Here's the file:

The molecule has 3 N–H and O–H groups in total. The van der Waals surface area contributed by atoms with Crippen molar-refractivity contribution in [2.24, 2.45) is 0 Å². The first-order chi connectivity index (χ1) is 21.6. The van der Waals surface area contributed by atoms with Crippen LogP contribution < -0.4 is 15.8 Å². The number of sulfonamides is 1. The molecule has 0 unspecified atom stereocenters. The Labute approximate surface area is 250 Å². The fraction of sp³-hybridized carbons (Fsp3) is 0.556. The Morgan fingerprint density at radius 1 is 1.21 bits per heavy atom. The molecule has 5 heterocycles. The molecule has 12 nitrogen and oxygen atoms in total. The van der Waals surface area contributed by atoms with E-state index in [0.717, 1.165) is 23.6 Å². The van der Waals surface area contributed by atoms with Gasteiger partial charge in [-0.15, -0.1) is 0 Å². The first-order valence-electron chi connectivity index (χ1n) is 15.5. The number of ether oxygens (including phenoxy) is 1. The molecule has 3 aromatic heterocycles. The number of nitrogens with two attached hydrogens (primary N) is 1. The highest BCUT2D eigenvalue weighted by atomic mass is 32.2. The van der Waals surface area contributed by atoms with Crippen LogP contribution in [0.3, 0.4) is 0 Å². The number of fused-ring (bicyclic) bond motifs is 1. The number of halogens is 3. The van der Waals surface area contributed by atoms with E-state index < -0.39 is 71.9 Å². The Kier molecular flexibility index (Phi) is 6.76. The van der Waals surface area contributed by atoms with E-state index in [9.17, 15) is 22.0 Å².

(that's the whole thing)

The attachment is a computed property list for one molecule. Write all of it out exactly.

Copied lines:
The molecule has 3 N–H and O–H groups in total. The van der Waals surface area contributed by atoms with Crippen molar-refractivity contribution in [2.24, 2.45) is 0 Å². The first-order chi connectivity index (χ1) is 21.6. The van der Waals surface area contributed by atoms with Crippen LogP contribution < -0.4 is 15.8 Å². The number of sulfonamides is 1. The molecule has 0 unspecified atom stereocenters. The Labute approximate surface area is 250 Å². The fraction of sp³-hybridized carbons (Fsp3) is 0.556. The Morgan fingerprint density at radius 1 is 1.21 bits per heavy atom. The molecule has 5 heterocycles. The molecule has 12 nitrogen and oxygen atoms in total. The van der Waals surface area contributed by atoms with E-state index in [0.717, 1.165) is 23.6 Å². The van der Waals surface area contributed by atoms with Gasteiger partial charge in [-0.15, -0.1) is 0 Å². The first-order valence-electron chi connectivity index (χ1n) is 15.5. The number of ether oxygens (including phenoxy) is 1. The molecule has 3 aromatic heterocycles. The number of nitrogens with two attached hydrogens (primary N) is 1. The highest BCUT2D eigenvalue weighted by atomic mass is 32.2. The van der Waals surface area contributed by atoms with Crippen LogP contribution in [0.3, 0.4) is 0 Å². The number of fused-ring (bicyclic) bond motifs is 1. The number of halogens is 3. The van der Waals surface area contributed by atoms with E-state index < -0.39 is 71.9 Å². The Kier molecular flexibility index (Phi) is 6.76. The van der Waals surface area contributed by atoms with E-state index in [9.17, 15) is 22.0 Å².